Nitrogen is an essential nutrient in aquatic biological systems for healthy plant growth. Natural sources of nitrates in rivers and lakes include rain water and the products of the decay of plant and animal material. Another notable source of nitrates in waterways is farming involving the use of fertilisers high in nitrogen compounds. Excess fertiliser is swept into rivers by run off after rain and by soil erosion. industrial wastes also contain nitrogen compounds and can be released into rivers. Sewage released into rivers is another source of compounds which contain nitrogen.

Bacteria generally break down compounds which contain nitrogen, often from plants, animals and their wastes, to form nitrate ions. Normal levels of nitrates in rivers and creeks are normally fairly low (less than about 0.05mg/L). Pollution as a result of human activities can lead to higher levels of nitrate ions. High levels of nitrate ions (in conjunction with higher than normal levels of other nutrients) can lead to the growth of algal blooms, excessive growth of aquatic weeds and the loss of some species of organisms.

The concentration of nitrogen ions can be determined in a water sample by using nitride ion specific electrodes.


Phosphorus is another essential nutrient in aquatic biological systems for healthy plant growth. It occurs naturally in Australian waterways at fairly low concentrations. Some native plants are sensitive to high levels of phosphorus. Phosphorus enters waterways from the weathering of rocks and from the decomposition of organic matter such as leaf litter and animal wastes. Human activities can affect the levels of phosphorus in a body of water. Sewage, industrial wastes and fertilisers which wash off soils can add phosphorus to rivers and lakes. The use of detergents containing polyphosphates also increases the phosphorus levels in sewage. Removing this phosphorus from the sewage is an expensive process which may leave other undesirable materials in the water. High levels of phosphorus (along with other nutrients) can lead to the growth of algal blooms.

Analytical chemists measure phosphorus concentrations using phosphate ion specific electrodes.

Eutrophication is when nutrient levels in waterways get too high and aquatic plants and algae grow abundantly. When phosphates and nitrates enter waterways in high concentrations, algal blooms can result. These nutrients are absorbed by aquatic plants and photosynthetic cyanobacteria which grow rapidly and can form an algal bloom which covers the surface of the water. These then use up the available oxygen in the waterway, block sunlight from reaching into the water to deeper aquatic plants and the cyanobacteria excrete toxic substances. Eventually aquatic organisms cannot survive and they die and are decomposed by bacteria which consume more oxygen. The waterway can now become unlivable for aquatic organisms and dangerous for humans to use as well.

The Environment Protection Agency, EPA, recommends a nitrogen to phosphorous ratio of 10:1, nitrogen concentrations less than 1 ppm and phosphorous concentrations less than 0.1 ppm.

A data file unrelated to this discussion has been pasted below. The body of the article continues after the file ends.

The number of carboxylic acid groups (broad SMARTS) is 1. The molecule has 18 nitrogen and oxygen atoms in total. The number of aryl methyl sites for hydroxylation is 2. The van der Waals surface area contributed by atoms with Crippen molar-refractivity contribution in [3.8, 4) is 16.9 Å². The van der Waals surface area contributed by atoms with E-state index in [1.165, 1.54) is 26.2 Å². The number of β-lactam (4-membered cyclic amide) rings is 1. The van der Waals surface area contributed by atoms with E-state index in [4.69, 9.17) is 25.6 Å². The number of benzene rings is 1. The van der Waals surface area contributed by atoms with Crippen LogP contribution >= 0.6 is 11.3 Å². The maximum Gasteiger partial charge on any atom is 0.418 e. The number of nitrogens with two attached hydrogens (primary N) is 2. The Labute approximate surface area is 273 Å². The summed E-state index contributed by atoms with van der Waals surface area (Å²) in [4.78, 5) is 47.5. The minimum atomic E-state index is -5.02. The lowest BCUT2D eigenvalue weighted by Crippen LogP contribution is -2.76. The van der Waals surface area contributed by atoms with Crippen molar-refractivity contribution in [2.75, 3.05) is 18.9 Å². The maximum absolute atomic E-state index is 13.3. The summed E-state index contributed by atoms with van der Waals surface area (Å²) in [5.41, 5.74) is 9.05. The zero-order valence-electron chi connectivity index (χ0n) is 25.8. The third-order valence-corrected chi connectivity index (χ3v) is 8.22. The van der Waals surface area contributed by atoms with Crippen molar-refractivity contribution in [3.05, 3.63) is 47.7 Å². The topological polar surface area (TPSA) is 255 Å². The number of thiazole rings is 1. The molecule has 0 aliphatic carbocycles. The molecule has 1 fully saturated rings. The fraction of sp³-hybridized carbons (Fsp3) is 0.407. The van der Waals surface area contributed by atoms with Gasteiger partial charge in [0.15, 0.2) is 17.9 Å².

Heavy Metal Ions

Heavy metals are metals with high atomic masses such as mercury, lead and cadmium. They are toxic to living things. Heavy metals are a problem in water because they:

  • interfere with enzyme systems and metabolism in the body
  • cannot be easily eliminated from the body
  • bioaccumulate (that is, they build up to high levels in the tissues of living organisms)
  • bioconcentrate (concentration gets greater as it moves up the food chain)

Heavy metals mostly settle in the sediments of waterways. Tests suggest a considerable amount of contamination of sediments occurs, not only heavy metals, but also trace metals and insecticides. Disturbing sediments by activities such as dredging causes them to become suspended again and allows them to accumulate in fish and shellfish.

The EPA sets guidelines for the maximum allowable concentration of heavy metals in waste water discharge into waterways. The levels are:

  • 10 ppm for lead
  • 2 ppm for mercury
  • 10 ppm for cadmium

Analytical chemists working for the EPA monitor heavy metal concentrations using AAS. Gravimetric or volumetric methods are more difficult due to low ion concentrations. The analytical chemists monitor concentrations of heavy metals in bodies of water as well as in the tissues of aquatic organisms. In food, the maximum allowed level of lead and cadmium is 2 ppm.

Total Dissolved Solids

Total Dissolved Solids (TDS) is a measure of the total concentration of dissolved solids in the water. The ability of the water in a river or creek to conduct electricity can be used to estimate TDS in the water. This assumes that most of the dissolved solids are ionic. The greater the ability of the water sample to conduct electricity, the greater the amount of dissolved solids. Conductivity is measured in millisiemens per metre or mS/m. The conductivity can be used to estimate the total dissolved solids in a sample of water by multiplying by a factors of 0.68. When the conductivity is measured in mS/m, if it is multiplied by 0.68, an estimate of the amount of dissolved solids in mg/L (ppm) is obtained. Some TDS meters carry out this conversion automatically.

Some typical values for TDS in different types of water samples include: